It is also roughly outlined in FIG. 2, bottom, that the armrest 18 is provided at its lower end with a short retaining socket 24 which is placed on to the end of the suspension tube section 20'. A retaining pin 25 engaging with the suspension tube section 20' is formed in the retaining socket 24 and joined to the latter. A screw not shown in the drawing is provided for arresting the retaining socket 24 in the direction of the axis 22. Positioning projections not shown in the drawing, which engage with recesses formed on the end of the respective suspension tube section 20, are formed in the retaining socket 24 as a safeguard against rotation of the armrest 18 in relation to the axis 22.
One acutating shaft, of which one end projects into the open chamber 23, is positioned pivotably about the axis 22 in each suspension tube section 20, 20'. An actuating shaft 27 for the height adjustment of a chair is located in the suspension tube section 20 shown in FIG. 2, top, whereas an actuating shaft 28 for actuating a synchronous mechanism is positioned in the suspension tube section 20' shown in FIG. 2, bottom. Each actuating shaft 27, 28 has at least one driving pin 29 extending radially to the axis 22 and passing outwards through an oblong hole 30 in the respective suspension tube section 20 and 20'. The respective oblong hole 30 covers part of the circumference of the respective suspension tube section 20, 20', the circumferential extension of the respective oblong hole 30 simultaneously defining the maximum pivot angle of the actuating shaft 27 and 28, respectively, about the axis 22. FIG. 2 illustrates only one driving pin 29 and one oblong hole 30.
The pivoting of the actuating shafts 27, 28 is effected by means of an operating lever 31 having a plug-in socket 32 and an actuating handle 33 arranged on the latter. Prior to the assembly of the armrest 18 on the suspension tube the tubular plug-in socket 32 is placed on the corresponding suspension tube section 20 and 20', respectively, recesses 34 formed on the inside of the plug-in socket 32 engaging with the driving pin 29. The configuration of the operating lever 31 is to be seen from FIG. 3. As seen in FIGS. 2 and 3, the actuating handle 33 projects on one side from the plug-in socket 32 referred to the axis 22. Since recesses 34 are formed on either side of the plug-in socket 32, the latter can be placed on the suspension tube section 20' such that the operating lever 31 projects outwards in the direction towards the armrest 18, as seen in FIG. 2, bottom. If--as seen in FIG. 2, top--no armrest 18 is to be provided, then the operating lever 31 can be placed on the suspension tube section 20 such that the actuating handle 33 projects in the direction towards the adjacent bearing bush 19. In this case, the front end of the respective suspension tube section 20 having the recesses 26 only has to be closed with a covering cap. As seen in FIG. 2, bottom, a portion of the respective suspension tube section 19 and 20 forming a bearing section 35 is left free between the respective bearing bush 20' or the adjacent plug-in socket 32. As still to be shown below, the seat 10 is being pivotably supported on these bearing portions.
For the adjustment in height of the seat support 5 together with the seat 10 and the back 15, the chair column 4 has a longitudinally adjustable gas spring 36 generally known, which is clampingly retained in a clamping device 37 in the form of a cone, of the front seat support member 6. A valve control pin 38 projects upwards from the gas spring 36, which when pushed into the gas spring 36, opens a valve provided there, thereby ensuring longitudinal adjustments of the gas spring 36. Gas springs of this type are generally known in practice and have been shown and specified in U.S. Pat. No. 3,656,593. A two-armed valve control lever, which--as seen in FIG. 4--supports itself pivotably on the pivot axle 8, is provided for the actuation of this pin 38. One lever arm 40 of the lever 39 bears against the valve control pin 38, while the other lever arm 41 ends in the vicinity of the open chamber 23. This is where a valve control arm 42 projecting from the actuating shaft 27 approximately radially to the axis 22 is arranged on the actuating shaft 27 for the height adjustment of the seat, and that on the section of the actuating shaft 27 extending into the open chamber 23. The free end of the valve control arm 42 engages from below the adjacent free end of the lever arm 41, so that for any pivoting of the actuating shaft such that the free end 43 is pivoted upwards, the lever arm 40 of the lever 39 is pivoted downwards, pushing the valve actuating pin 38 into the gas spring 36. This pivoting operation is counterclockwise in FIG. 4. Whenever the user releases the actuating handle 33, the pin 38 is restored by the gas pressure in the gas spring 36, whereby the lever 39 and consequently the actuating shaft 27 are restored into the initial position.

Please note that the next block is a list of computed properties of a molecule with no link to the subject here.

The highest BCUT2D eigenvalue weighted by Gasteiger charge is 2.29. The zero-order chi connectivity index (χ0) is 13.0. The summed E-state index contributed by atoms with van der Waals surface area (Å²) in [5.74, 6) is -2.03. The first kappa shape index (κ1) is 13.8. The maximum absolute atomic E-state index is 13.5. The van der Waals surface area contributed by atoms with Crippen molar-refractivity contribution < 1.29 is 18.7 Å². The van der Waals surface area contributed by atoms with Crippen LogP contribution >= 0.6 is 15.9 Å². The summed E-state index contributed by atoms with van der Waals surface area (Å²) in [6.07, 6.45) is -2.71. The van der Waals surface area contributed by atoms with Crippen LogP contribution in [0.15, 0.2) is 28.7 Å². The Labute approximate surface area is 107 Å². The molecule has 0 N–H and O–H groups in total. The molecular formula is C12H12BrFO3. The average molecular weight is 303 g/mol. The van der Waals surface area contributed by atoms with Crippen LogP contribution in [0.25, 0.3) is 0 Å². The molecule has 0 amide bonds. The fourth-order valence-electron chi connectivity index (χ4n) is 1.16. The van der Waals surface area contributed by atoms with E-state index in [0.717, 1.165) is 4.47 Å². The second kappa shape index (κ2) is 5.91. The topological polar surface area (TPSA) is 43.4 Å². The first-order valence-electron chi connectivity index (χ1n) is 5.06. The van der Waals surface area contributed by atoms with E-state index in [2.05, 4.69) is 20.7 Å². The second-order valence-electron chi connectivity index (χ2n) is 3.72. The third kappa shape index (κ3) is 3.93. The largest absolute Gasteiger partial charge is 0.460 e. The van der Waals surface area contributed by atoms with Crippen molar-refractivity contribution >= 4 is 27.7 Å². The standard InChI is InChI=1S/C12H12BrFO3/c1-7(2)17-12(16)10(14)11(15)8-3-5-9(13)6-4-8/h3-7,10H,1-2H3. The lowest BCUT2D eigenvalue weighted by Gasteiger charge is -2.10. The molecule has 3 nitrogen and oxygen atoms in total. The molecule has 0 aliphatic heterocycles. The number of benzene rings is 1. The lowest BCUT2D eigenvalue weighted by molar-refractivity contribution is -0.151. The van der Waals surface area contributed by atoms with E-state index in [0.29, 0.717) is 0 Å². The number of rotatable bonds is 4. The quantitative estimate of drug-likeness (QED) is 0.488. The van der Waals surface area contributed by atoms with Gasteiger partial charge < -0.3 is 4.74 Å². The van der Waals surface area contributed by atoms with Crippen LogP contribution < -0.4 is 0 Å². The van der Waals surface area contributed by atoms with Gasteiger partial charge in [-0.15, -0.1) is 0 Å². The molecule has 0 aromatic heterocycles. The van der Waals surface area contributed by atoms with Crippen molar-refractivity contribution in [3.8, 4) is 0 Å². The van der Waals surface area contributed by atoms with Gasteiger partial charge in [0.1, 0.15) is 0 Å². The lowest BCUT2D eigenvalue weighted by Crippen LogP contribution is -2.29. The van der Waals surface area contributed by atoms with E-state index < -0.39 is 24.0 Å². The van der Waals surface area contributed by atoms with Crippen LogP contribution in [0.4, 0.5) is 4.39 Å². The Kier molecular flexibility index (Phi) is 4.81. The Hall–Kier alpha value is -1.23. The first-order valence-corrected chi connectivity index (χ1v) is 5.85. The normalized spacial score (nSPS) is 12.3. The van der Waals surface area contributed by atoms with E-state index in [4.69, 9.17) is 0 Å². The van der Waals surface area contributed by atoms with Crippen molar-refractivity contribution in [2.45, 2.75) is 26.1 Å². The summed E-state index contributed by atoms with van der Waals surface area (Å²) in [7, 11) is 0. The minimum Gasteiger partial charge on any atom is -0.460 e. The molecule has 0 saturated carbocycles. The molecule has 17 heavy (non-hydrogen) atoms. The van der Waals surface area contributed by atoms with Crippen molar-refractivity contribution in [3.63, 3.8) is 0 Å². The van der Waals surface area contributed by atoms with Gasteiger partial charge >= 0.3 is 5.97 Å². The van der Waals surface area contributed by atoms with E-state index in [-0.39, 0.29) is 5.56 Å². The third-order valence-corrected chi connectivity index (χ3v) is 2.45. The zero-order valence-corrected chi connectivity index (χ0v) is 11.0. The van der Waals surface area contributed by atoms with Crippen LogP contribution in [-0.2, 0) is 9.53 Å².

As indicated above, the seat 10 is elastically locked in place on the suspension tube section 20, 20' by means of locking sections 44 which partially encase the bearing sections 35. This is feasible without any difficulty, the seat 10 and the locking sections 44 being made in one piece of hard elastic plastics. The locking sections 44 are shown in particular in FIG. 6. The rear portion of the seat 10 is supported on the supporting axle 12 which is positioned in oblong holes 45 extending approximately horizontally in the rear seat support member 7 and which extends in parallel to the axis 22 and to the pivot axle 8. The seat 10 is locked into place on this supporting axle 12 by means of snap-in holes 46 formed in webs 47 of the seat 10 extending downwards from the latter. Whenever the seat 10 is pivoted about the axis 22 of the front bearing sections 35 upon the pivoting of the rear seat support member 7 about the pivot axle 8, i.e. when the seat's rear portion is raised or lowered, then the oblong hole 45 in the rear seat support member 7 ensures the substantially horizontal relative motions occurring for any such raising or lowering, between the seat 10 and the rear seat support member 7 by the supporting axle 12 performing these motions in the oblong holes 45. When the rear seat support member 7 is pivoted about the pivot axle 8, the back 15 is pivoted in accordance with the pivoting motions of the rear seat support member 7. On the other hand, the seat 10 is pivoted about the stationary axis 22 by reason of the substantially vertical pivoting motions of the supporting axle 12 positioned in the rear seat support member 7. As a result of the geometric relations apparent from FIGS. 1, 4, 6, of the horizontal distances of the axis 22 relative to the pivot axle 8, to the supporting axle 12 and to the back-rest 15, the latter is pivoted by three to four times the angular measure as compared with the seat 10 when the rear seat support member is pivoted.